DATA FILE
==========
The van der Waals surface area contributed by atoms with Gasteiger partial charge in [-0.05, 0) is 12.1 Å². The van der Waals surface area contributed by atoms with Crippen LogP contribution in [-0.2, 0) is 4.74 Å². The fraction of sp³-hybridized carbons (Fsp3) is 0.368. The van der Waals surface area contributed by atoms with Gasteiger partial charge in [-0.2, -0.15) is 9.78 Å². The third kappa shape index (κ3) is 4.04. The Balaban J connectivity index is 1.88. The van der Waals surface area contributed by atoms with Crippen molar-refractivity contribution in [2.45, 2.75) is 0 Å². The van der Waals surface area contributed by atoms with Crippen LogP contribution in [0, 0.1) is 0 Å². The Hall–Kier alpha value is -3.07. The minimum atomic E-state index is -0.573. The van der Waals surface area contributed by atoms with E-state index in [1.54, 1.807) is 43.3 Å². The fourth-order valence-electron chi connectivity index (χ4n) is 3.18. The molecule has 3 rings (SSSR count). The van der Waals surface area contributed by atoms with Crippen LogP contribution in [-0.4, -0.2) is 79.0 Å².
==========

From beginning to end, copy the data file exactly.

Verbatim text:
The van der Waals surface area contributed by atoms with Gasteiger partial charge in [-0.05, 0) is 12.1 Å². The van der Waals surface area contributed by atoms with Crippen LogP contribution in [-0.2, 0) is 4.74 Å². The fraction of sp³-hybridized carbons (Fsp3) is 0.368. The van der Waals surface area contributed by atoms with Gasteiger partial charge in [-0.2, -0.15) is 9.78 Å². The third kappa shape index (κ3) is 4.04. The Balaban J connectivity index is 1.88. The van der Waals surface area contributed by atoms with Crippen molar-refractivity contribution in [2.45, 2.75) is 0 Å². The van der Waals surface area contributed by atoms with Crippen LogP contribution in [0, 0.1) is 0 Å². The Hall–Kier alpha value is -3.07. The minimum atomic E-state index is -0.573. The van der Waals surface area contributed by atoms with E-state index in [1.54, 1.807) is 43.3 Å². The fourth-order valence-electron chi connectivity index (χ4n) is 3.18. The molecule has 3 rings (SSSR count). The van der Waals surface area contributed by atoms with Crippen LogP contribution in [-0.4, -0.2) is 79.0 Å².